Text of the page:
Spring can arrive early in Central Texas. The bluebonnets will soon appear, the Indian Paintbrushes, Evening Primrose and Indian Blankets are on their way. My garden is full of poppies, especially my beloved Dorothy Poppies. They are crowded in the vegetable garden just like Dorothy’s were. Several different kinds of poppies live happily in the garden including Red poppy, Papaver rhoeas, some white and lavender poppies, Dorothy poppies and California poppies, Eschscholzia californica which I will discuss today.
First of all, if you want lots of poppies in your garden you can plant them from seed in December and they will be one of the first to arrive in spring. Once you have them, let them go to seed and you will have them everywhere, forever. You can harvest some of the seeds from the delightful poppy seed pod (a very attractive seed pod often used in dried flower arrangements – come see them in my greenhouse), and use them for baking cookies and breads and give them away to friends. Those tiny seeds go a long way.
The red poppies seem to be a prolific grower here. The Dorothy poppy is a full double or triple petal, a gorgeous rosy pink and the most incredible, sweet, luscious flower. After some time the pom pom rosy poppy will revert back to a flat flower. How interesting!!! The Oriental poppies including the red, white, lavender and pink all contain a number of alkaloids with sedative and hypnotic properties. The latex, which exudes from the stem, is a narcotic and should be avoided.
The lovely little orange California poppy, Eschscholzia californica, is another perennial poppy that grows well here and the entire plant can be used as a sedative. This poppy does contain flavone glycocides but is not considered narcotic. The California poppy can be made into a tincture and used to relieve pain, as a sedative for insomnia, to help with anxiety, to allay diarrhea and to inhibit the cough reflex.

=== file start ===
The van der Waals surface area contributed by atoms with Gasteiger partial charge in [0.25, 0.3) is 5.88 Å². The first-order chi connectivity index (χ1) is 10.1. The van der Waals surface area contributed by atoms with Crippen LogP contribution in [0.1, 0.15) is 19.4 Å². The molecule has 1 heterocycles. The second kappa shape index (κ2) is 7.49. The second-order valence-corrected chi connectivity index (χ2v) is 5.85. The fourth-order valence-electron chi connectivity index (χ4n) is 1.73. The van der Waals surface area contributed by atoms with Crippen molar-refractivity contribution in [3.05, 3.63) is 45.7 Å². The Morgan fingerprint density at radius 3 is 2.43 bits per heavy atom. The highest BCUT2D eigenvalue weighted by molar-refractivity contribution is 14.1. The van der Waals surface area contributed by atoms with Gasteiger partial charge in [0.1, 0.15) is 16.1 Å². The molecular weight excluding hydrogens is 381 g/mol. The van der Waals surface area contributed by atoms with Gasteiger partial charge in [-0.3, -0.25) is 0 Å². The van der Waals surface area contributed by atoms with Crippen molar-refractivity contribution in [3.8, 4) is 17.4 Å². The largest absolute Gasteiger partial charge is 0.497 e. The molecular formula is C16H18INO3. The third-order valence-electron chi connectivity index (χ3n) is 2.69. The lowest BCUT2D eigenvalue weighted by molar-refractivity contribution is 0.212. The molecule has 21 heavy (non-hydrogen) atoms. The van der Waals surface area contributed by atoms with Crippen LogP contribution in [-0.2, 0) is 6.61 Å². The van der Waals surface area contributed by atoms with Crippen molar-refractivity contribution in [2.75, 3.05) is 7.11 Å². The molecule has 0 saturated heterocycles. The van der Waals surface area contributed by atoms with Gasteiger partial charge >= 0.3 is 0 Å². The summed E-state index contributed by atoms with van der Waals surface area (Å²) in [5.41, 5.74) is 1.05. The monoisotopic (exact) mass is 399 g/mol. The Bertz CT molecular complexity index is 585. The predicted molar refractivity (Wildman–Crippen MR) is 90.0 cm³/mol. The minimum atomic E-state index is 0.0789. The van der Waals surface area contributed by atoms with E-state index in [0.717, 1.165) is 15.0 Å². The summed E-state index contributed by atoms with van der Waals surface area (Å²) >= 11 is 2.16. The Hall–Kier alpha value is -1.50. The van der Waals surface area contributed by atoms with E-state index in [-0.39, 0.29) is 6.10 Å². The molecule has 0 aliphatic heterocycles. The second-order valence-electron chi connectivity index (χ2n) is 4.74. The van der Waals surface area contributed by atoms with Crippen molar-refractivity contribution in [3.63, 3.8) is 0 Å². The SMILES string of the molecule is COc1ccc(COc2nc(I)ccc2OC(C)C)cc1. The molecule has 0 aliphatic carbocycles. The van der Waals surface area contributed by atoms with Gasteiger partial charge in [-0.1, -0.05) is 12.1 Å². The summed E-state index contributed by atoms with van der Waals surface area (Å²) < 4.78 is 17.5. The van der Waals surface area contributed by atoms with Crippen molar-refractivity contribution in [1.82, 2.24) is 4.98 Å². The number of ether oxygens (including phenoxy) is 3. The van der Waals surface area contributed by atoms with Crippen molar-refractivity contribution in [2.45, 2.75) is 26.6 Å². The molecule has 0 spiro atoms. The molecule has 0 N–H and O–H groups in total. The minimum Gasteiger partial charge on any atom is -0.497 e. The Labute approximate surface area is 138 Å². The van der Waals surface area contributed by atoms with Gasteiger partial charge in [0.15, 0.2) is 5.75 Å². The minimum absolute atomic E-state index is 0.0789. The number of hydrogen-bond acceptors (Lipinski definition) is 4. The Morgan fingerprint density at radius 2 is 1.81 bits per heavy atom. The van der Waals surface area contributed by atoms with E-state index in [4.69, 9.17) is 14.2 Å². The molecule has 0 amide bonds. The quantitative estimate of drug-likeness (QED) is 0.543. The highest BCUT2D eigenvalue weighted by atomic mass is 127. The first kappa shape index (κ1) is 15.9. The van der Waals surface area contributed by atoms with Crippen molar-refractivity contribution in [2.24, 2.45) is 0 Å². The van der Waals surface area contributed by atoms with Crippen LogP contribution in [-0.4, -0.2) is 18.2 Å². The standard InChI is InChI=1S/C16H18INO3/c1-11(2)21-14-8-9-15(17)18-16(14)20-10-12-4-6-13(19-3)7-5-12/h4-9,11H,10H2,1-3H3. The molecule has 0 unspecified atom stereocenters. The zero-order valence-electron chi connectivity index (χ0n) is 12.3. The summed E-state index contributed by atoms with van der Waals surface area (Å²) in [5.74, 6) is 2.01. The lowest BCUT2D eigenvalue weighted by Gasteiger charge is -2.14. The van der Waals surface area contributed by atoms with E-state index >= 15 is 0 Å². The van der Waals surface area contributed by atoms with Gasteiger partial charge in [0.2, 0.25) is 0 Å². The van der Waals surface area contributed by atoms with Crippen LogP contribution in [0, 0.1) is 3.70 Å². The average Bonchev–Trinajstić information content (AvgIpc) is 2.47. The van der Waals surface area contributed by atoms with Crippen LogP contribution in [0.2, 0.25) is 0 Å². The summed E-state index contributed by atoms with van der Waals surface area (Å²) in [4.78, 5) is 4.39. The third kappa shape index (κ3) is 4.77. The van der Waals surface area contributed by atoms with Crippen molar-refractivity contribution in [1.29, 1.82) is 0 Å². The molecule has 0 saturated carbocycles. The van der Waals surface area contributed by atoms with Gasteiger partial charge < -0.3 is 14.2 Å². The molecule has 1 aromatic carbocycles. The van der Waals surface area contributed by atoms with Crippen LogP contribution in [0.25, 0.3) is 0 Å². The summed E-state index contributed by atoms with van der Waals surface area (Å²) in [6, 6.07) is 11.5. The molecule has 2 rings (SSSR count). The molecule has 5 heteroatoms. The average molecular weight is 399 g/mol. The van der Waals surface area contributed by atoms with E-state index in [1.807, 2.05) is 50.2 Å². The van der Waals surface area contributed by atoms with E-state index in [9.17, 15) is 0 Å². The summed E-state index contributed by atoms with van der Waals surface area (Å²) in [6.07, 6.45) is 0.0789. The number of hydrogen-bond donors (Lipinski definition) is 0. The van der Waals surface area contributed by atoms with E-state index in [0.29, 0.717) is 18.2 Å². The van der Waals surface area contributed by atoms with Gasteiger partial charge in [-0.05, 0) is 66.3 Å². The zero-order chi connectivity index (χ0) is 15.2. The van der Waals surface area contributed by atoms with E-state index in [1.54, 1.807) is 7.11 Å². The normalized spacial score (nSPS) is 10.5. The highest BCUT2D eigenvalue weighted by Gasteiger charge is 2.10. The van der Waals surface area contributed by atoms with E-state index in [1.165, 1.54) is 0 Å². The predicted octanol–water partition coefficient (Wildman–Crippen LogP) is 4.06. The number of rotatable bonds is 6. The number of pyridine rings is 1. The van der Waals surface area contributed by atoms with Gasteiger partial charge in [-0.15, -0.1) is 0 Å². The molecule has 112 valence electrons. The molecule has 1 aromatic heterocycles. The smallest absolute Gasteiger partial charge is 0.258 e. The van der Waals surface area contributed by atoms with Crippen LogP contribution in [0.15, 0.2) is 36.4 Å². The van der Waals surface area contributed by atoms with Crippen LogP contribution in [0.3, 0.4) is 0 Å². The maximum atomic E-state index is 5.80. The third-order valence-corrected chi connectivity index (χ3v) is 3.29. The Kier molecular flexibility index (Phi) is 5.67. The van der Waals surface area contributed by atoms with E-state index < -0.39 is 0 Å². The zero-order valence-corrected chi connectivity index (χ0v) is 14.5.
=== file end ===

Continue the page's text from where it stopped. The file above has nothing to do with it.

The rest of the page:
Many herbalists agree that California poppy, known as “nightcap” in the United States, can be used safely and gently as a sedative for sleeplessness, stress and tension and is often used for children. It blends well with other sedative herbs like Passionflower, Passiflora incarnata, Lemon Balm, Melissa officinalis and Valerian, Valeriana officinalis. Remember when using an herb for the first time to use just a little to test for any allergic or negative reactions. If you would like to give this potent tincture a try check out the California Poppy Tincture my website and purchase some today.
If you ever get an opportunity to visit the high desert areas of Southern California in the early springtime, you will be delighted to see hills full of bright orange flowers. When I lived in Southern California I would load up the kids in the car and visit these wildflowers every year. How lucky we are to be able to grow them in our gardens in Texas.
Enjoy this glorious weather, get out there and tend your garden and walk in nature enjoying its miraculous wonder.
With Warm Green Blessings,